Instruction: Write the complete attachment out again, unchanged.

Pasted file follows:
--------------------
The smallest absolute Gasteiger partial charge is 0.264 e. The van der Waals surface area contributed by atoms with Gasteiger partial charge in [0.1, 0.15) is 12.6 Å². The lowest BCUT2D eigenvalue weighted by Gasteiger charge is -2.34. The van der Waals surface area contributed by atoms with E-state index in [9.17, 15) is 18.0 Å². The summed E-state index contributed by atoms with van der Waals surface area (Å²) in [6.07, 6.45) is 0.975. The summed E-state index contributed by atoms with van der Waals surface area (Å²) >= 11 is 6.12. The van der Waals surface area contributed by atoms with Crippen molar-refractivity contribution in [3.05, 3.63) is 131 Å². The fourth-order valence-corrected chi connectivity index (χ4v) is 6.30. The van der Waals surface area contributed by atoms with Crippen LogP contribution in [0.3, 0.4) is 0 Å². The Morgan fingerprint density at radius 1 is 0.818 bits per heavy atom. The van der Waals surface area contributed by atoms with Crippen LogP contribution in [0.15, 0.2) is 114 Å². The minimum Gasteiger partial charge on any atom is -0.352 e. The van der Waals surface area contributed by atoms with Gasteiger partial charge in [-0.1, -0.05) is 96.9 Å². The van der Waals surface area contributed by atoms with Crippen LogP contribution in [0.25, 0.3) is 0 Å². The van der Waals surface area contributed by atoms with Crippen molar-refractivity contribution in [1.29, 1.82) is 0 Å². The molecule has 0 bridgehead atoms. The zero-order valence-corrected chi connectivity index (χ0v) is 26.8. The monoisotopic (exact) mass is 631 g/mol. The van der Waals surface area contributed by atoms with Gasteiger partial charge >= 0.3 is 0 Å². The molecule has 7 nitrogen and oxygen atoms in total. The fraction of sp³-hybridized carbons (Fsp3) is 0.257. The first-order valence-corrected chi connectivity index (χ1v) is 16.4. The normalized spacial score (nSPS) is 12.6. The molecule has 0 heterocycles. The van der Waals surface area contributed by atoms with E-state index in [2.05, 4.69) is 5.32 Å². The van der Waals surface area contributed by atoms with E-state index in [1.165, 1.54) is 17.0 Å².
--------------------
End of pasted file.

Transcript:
The smallest absolute Gasteiger partial charge is 0.264 e. The van der Waals surface area contributed by atoms with Gasteiger partial charge in [0.1, 0.15) is 12.6 Å². The lowest BCUT2D eigenvalue weighted by Gasteiger charge is -2.34. The van der Waals surface area contributed by atoms with E-state index in [9.17, 15) is 18.0 Å². The summed E-state index contributed by atoms with van der Waals surface area (Å²) in [6.07, 6.45) is 0.975. The summed E-state index contributed by atoms with van der Waals surface area (Å²) >= 11 is 6.12. The van der Waals surface area contributed by atoms with Crippen molar-refractivity contribution in [3.05, 3.63) is 131 Å². The fourth-order valence-corrected chi connectivity index (χ4v) is 6.30. The van der Waals surface area contributed by atoms with Crippen LogP contribution in [0.3, 0.4) is 0 Å². The Morgan fingerprint density at radius 1 is 0.818 bits per heavy atom. The van der Waals surface area contributed by atoms with Crippen LogP contribution in [0.15, 0.2) is 114 Å². The minimum Gasteiger partial charge on any atom is -0.352 e. The van der Waals surface area contributed by atoms with Gasteiger partial charge in [-0.1, -0.05) is 96.9 Å². The van der Waals surface area contributed by atoms with Crippen LogP contribution in [0.25, 0.3) is 0 Å². The van der Waals surface area contributed by atoms with Crippen molar-refractivity contribution in [1.29, 1.82) is 0 Å². The molecule has 0 bridgehead atoms. The zero-order valence-corrected chi connectivity index (χ0v) is 26.8. The monoisotopic (exact) mass is 631 g/mol. The van der Waals surface area contributed by atoms with Gasteiger partial charge >= 0.3 is 0 Å². The molecule has 7 nitrogen and oxygen atoms in total. The fraction of sp³-hybridized carbons (Fsp3) is 0.257. The first-order valence-corrected chi connectivity index (χ1v) is 16.4. The normalized spacial score (nSPS) is 12.6. The molecule has 0 heterocycles. The van der Waals surface area contributed by atoms with E-state index in [2.05, 4.69) is 5.32 Å². The van der Waals surface area contributed by atoms with E-state index in [1.165, 1.54) is 17.0 Å².